Are you an Inspirational Leader or just a Mediocre Boss? (Demo)

As I celebrate 10 years of living and working here in Romania, I can also reflect on how certain aspects of Romanian business practices have changed in that time including the attitude and perception of Basic People Management.
When I first arrived and dared to mention “succession planning” to clients I received this horrified and, somewhat aggressive look and quickly, yet disappointingly realized that many managers were protecting their jobs from the up and coming talent within their respective teams and organisations to such an extreme that their relationships with these very same people under their assumed leadership and guidance was dramatically poor.

Historically, Romania has been a more task-orientated work nation with high emphasis on the manager being the ultimate decision maker whether they make the right or wrong ones but in recent times the influx of international corporation culture has, fortunately, diminished this assumed power and is rightly encouraging managers to be more mentors than the old fashioned boss.

As a consultant on office design and employee motivation through my great experiences with Corporate Office Solutions (COS) there is a wave of trendy passion these last couple of years to satisfying the ever-more-demanding needs of the, now infamous, millennials in the workplace with many organisations installing every kind of “play thing” to provide the alleged motivation for young people to stay in the company for longer than a few months.
In my recent career in the real estate market with Avison Young, this need is further exaggerated with the listed priorities given by prospective tenants as including proximity to a metro, near to a shopping mall, eco-friendly environment etc. all in pursuit of desperately hanging on to their talent and expertise and attracting new blood in the current low unemployment, employee dominant business market.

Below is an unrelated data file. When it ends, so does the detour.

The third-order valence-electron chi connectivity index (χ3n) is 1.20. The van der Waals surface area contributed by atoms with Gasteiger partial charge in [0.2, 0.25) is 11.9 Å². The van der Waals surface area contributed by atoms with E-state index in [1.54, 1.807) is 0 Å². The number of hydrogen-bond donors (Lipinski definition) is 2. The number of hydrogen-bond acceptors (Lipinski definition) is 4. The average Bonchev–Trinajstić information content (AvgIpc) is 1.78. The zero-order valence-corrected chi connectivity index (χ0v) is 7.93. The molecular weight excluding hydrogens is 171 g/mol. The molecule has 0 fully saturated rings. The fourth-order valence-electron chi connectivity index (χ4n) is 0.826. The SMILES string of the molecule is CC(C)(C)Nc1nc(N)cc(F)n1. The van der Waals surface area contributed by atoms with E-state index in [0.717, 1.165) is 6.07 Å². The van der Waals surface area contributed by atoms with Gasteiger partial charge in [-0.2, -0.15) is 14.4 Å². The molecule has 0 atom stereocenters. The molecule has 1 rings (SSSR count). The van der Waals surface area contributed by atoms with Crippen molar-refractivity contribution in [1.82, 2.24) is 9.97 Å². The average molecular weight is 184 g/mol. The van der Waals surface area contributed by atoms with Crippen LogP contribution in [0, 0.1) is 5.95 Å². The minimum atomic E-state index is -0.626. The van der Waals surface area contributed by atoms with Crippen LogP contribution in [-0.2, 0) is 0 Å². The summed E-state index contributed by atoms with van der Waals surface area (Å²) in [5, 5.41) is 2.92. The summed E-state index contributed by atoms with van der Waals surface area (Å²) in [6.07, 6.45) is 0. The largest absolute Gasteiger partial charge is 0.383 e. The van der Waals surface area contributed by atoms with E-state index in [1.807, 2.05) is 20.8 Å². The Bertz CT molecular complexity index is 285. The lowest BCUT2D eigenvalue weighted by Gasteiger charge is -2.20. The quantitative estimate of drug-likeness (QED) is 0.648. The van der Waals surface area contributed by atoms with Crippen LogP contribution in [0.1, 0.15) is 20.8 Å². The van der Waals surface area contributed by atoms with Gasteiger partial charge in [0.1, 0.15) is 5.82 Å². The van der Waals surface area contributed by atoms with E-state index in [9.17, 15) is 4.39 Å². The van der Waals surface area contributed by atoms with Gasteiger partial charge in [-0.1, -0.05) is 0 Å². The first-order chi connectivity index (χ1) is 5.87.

Well, my friends, I hate to be the grim reaper here but a poor attrition rate is only partly improved through providing ill-planned adult play-areas within the office where your people go from adult mode to child mode and then are reluctant to move again into adult mode when the proverbial school bell rings to go back to class resulting in a substantial loss in productivity and little stimulus to a young mind.

There can be many natural and, indeed, logical reasons why a young professional wants to leave their employer including an enhanced career move, personal circumstances etc. but the number one reason that people leave due to discontentment or demotivation is simply because of their manager!

A recent study by Marcus Buckingham and Curt Coffman came up with this unsurprising conclusion that, if you’re losing good people, look to their immediate supervisor. More than any other reason he/she is the reason people stay and thrive within an organization and he/she is the reason they quit, taking their knowledge, experience and contacts with them, often, straight to the competition.

Buckingham and Coffman emphasise “People leave Managers, not companies, so much money has been thrown at the challenge of keeping good people in the form of better pay, better perks, nicer office, better training when, in the end, turnover is mostly a manager issue”.

So, if you have a problem with your people turnover in your company, look at your managers and supervisors as up to a point, an employee’s primary need has less to do with money, and more to do with how he/she is treated and how valuable he/she feels. Much of this directly falls at the responsibility of the immediate manager.

Don’t assume that just because somebody is a high performing star in the company that they will naturally make a good manager (The Diego Maradona syndrome as I like to call it) and take the time and investment to make them leaders and mentors and, in fact, don’t call them managers at all as that is half the problem!

My final tip for you is when one of your team next approaches you with a “what shall I do?” or “what do you think?”, don’t answer but simply throw the question straight back at them “what do YOU think?” because they probably know the answer, they just need you to encourage them to take responsibility and leadership in what they are skilled in doing.

Decisions shouldn’t be difficult in life and as my old dear boss used to use the above technique on me and explain, “Colin, if it makes sense, it’s probably the right thing to do so go ahead and just do it.”

See you all in May!





Colin Lovering is senior vice-president of Avison Young Romania and Chairman of the British Romanian Chamber of Commerce.

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